US Regulator orders security companies to stop misrepresenting themselves

News by SC Staff

A US consumer protection regulator has ordered three security companies to stop misrepresenting themselves as participants in a major US-Asia privacy agreement.

The US Federal Trade Commission has approved the final regulatory orders on several security companies after they misrepresented themselves by telling customers that they abided by rules set out by a US-Asia privacy agreement.

Sentinel Labs, SpyChatter and Vir2us were charged with claiming to participate in the Asia-Pacific Economic Cooperation Cross Border Privacy Rules (APEC CBPR) by the FTC and were charged in February.  The rules provide a framework for international data flows between the US and countries in the Asia Pacific region, while, according to the document “establishing meaningful protection for the privacy and security of personal information.” A European analogue of such an agreement can be found in EU-US Privacy Shield.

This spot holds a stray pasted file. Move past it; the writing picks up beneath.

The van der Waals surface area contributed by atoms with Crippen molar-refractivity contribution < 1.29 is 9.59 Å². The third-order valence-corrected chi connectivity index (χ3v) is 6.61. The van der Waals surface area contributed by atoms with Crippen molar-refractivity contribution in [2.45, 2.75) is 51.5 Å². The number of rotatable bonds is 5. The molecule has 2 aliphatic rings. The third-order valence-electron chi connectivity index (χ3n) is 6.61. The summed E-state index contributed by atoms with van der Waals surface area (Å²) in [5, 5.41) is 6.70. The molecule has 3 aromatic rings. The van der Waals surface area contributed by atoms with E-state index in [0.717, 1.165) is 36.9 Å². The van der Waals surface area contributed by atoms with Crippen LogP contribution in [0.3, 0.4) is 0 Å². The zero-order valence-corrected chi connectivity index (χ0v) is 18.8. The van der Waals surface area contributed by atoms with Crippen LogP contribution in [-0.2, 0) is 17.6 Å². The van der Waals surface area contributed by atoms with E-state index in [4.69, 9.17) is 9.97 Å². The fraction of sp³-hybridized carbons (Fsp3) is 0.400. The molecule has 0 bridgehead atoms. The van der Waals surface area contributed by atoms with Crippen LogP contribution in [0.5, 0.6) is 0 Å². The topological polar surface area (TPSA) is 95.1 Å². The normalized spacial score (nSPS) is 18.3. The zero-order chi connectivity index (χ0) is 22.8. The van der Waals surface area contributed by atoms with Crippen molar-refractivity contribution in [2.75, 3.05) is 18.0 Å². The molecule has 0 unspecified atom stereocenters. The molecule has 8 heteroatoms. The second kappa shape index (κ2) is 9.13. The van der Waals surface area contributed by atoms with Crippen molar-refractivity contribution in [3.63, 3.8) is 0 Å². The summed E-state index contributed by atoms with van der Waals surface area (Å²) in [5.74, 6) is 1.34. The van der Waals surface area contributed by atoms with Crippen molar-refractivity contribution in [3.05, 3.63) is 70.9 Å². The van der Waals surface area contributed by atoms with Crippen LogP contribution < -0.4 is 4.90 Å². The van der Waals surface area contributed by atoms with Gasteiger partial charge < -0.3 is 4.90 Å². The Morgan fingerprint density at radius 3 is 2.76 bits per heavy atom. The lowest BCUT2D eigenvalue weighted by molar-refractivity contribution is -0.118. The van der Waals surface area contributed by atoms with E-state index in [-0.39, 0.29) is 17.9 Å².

The settlement with the FTC, which governs consumer protection in the US, stipulates that the companies can no longer misrepresent themselves as participants in any privacy programme sponsored by a government or regulatory organisation.

These three companies are to be made an example of, according to a letter from Donald S Clark, secretary of the FTC. He writes that the action “will deter other companies from engaging in similar conduct.”

If the orders are violated, continues the letter, SpyChatter, for example could have incurred civil penalties of up to US$ 40,654 (£31,644) “per violation per day”.


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